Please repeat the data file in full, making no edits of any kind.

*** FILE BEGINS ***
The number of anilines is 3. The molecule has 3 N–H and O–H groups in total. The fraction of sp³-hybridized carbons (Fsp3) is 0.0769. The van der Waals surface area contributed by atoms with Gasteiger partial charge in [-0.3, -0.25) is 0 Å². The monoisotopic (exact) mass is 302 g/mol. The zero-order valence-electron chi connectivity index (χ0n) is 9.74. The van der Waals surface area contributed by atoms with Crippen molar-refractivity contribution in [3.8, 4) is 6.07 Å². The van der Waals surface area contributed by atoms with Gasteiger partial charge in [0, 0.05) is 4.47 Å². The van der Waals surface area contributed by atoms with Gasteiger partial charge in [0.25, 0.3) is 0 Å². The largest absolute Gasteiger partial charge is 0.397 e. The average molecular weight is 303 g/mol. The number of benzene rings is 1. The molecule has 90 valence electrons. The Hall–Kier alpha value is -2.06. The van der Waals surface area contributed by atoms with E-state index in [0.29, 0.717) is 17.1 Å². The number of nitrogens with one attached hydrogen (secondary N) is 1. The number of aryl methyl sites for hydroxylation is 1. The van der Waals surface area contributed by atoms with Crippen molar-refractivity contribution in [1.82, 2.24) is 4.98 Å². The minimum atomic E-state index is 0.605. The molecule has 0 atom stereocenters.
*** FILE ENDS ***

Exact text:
The number of anilines is 3. The molecule has 3 N–H and O–H groups in total. The fraction of sp³-hybridized carbons (Fsp3) is 0.0769. The van der Waals surface area contributed by atoms with Gasteiger partial charge in [-0.3, -0.25) is 0 Å². The monoisotopic (exact) mass is 302 g/mol. The zero-order valence-electron chi connectivity index (χ0n) is 9.74. The van der Waals surface area contributed by atoms with Crippen molar-refractivity contribution in [3.8, 4) is 6.07 Å². The van der Waals surface area contributed by atoms with Gasteiger partial charge in [0, 0.05) is 4.47 Å². The van der Waals surface area contributed by atoms with Gasteiger partial charge in [0.25, 0.3) is 0 Å². The largest absolute Gasteiger partial charge is 0.397 e. The average molecular weight is 303 g/mol. The number of benzene rings is 1. The molecule has 90 valence electrons. The Hall–Kier alpha value is -2.06. The van der Waals surface area contributed by atoms with E-state index in [0.29, 0.717) is 17.1 Å². The number of nitrogens with one attached hydrogen (secondary N) is 1. The number of aryl methyl sites for hydroxylation is 1. The van der Waals surface area contributed by atoms with Crippen molar-refractivity contribution in [1.82, 2.24) is 4.98 Å². The minimum atomic E-state index is 0.605. The molecule has 0 atom stereocenters.